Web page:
google cookies
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#7 Splashsky   User is offline

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Re: Using Cookies for Sessions

Posted 01 October 2020 - 05:46 AM

I want to implement "remember me" for logging in. But if cookies will eventually be disabled, how would I go about it?
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#8 CTphpnwb   User is offline

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Re: Using Cookies for Sessions

Posted 01 October 2020 - 07:23 AM

View PostDarenR, on 01 October 2020 - 06:30 AM, said:

google is phasing out the use of cookies.

Since Google makes its money by tracking you, this is ominous. It seems highly likely that whatever they replace cookies with is going to be far more intrusive.
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#9 Ornstein   User is offline

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Re: Using Cookies for Sessions

Posted 01 October 2020 - 08:02 AM

Importantly, it's third-party cookies which are being phased out. ;)

For the ol' "remember me" login option, it should already be apparent that nothing you store in the session will be of much use to you here? Given that once the user has lost the session cookie, that data is lost to the void - and by extension, cannot be used to re-authenticate them.

There's obviously the usual (arguably recommended) option of using some existing package/library. If you're using a framework, it may already support this (I believe Laravel's authentication package does).

If you do want to implement this yourself - or just understand the process better - you should be able to Google around for some (up-to-date) suggestions on the best ways to do so; there's a lot of traps you might accidentally walk into, some tricks you can use for extra security, etc.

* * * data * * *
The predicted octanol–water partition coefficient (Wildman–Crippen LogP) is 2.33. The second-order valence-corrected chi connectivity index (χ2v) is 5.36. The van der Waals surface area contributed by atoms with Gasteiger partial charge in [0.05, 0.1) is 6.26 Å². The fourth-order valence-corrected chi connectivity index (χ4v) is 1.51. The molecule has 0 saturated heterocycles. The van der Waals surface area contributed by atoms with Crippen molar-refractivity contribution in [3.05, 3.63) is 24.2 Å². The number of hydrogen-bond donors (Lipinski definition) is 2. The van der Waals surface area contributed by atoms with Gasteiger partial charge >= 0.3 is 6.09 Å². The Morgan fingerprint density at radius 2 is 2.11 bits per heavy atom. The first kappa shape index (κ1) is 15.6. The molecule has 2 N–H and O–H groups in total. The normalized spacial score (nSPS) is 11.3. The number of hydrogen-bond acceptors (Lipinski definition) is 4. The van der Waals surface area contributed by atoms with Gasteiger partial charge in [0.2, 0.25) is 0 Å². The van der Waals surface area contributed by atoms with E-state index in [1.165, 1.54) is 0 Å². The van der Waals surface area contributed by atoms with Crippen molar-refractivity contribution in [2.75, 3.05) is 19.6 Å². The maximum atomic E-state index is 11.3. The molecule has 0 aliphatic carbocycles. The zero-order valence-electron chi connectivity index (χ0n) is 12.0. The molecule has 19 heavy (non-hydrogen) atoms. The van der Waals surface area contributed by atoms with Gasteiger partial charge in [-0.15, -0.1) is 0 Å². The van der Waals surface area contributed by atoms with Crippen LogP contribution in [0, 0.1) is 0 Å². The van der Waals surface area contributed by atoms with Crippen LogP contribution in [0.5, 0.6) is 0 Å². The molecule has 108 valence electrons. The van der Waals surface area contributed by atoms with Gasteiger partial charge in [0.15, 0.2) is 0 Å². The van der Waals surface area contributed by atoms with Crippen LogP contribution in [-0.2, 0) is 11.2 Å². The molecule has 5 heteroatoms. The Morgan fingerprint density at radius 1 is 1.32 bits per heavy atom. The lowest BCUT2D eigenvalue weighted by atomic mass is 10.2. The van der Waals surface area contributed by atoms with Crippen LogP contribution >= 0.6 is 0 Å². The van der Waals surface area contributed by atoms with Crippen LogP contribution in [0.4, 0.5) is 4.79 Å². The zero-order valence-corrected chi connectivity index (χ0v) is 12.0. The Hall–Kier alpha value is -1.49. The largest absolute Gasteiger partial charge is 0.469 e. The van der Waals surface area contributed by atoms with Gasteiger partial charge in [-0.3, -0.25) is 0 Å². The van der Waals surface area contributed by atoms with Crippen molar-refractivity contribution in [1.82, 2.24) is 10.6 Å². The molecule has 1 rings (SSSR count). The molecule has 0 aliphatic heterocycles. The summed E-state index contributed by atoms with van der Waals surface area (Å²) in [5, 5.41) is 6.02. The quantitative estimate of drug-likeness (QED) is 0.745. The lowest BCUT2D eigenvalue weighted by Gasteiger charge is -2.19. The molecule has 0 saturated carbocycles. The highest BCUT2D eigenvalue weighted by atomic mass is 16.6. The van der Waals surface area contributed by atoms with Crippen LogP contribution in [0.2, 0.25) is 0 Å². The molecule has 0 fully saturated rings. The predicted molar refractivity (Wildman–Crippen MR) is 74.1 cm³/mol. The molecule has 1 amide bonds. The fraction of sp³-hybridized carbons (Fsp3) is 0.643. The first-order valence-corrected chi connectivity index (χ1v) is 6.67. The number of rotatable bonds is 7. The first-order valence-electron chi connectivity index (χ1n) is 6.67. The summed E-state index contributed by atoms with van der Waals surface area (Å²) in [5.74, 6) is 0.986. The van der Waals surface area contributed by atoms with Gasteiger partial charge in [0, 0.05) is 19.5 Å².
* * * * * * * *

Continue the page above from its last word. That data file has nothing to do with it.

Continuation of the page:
It will likely end up looking something like this:

To create a cookie for re-authenticating a user...

1. Generate a cryptographically-secure random string.
2. Either generate a second cryptographically-secure unique identifier - or use an otherwise suitable publicly-available identifier - for the user. Really you should only need to do this once (e.g. at registration), but you may choose to refresh it every time instead.
3. Hash the string from #1.
4. Store the identifier from #2 and the string from #1 in the cookie. (Make sure the HttpOnly flag is set on the cookie)
5. Store the hash from #3 and the identifier from #2 on a table in the database.

To re-authenticate a returning user...

1. Get the identifier and the random string from the cookie.
2. Use the identifier to look up the appropriate row in the database.
3. Hash the random string from #1.
4. Verify the hash from the database against the hash from #3 (being wary here of timing attacks i.e. use something like PHP's hash_equals function).

Obviously you only need to do this re-authentication if no session exists; you don't need to do it on every request.

To briefly cover what all of this is meant to accomplish: The random string is obviously the "token" of sorts. The reason for storing it as plaintext in the cookie and hashed in the database is so that an attacker with read access to the database cannot craft a cookie to log into user accounts. The reason for querying the row using an identifier (instead of just using the hash) is to avoid potential timing attacks when querying the database.

There's other layers of security/assurance you could wrap around all of this. You may want to consider things like having tokens expire / be refreshed at appropriate times, for example.

Feel free to ask any followup questions.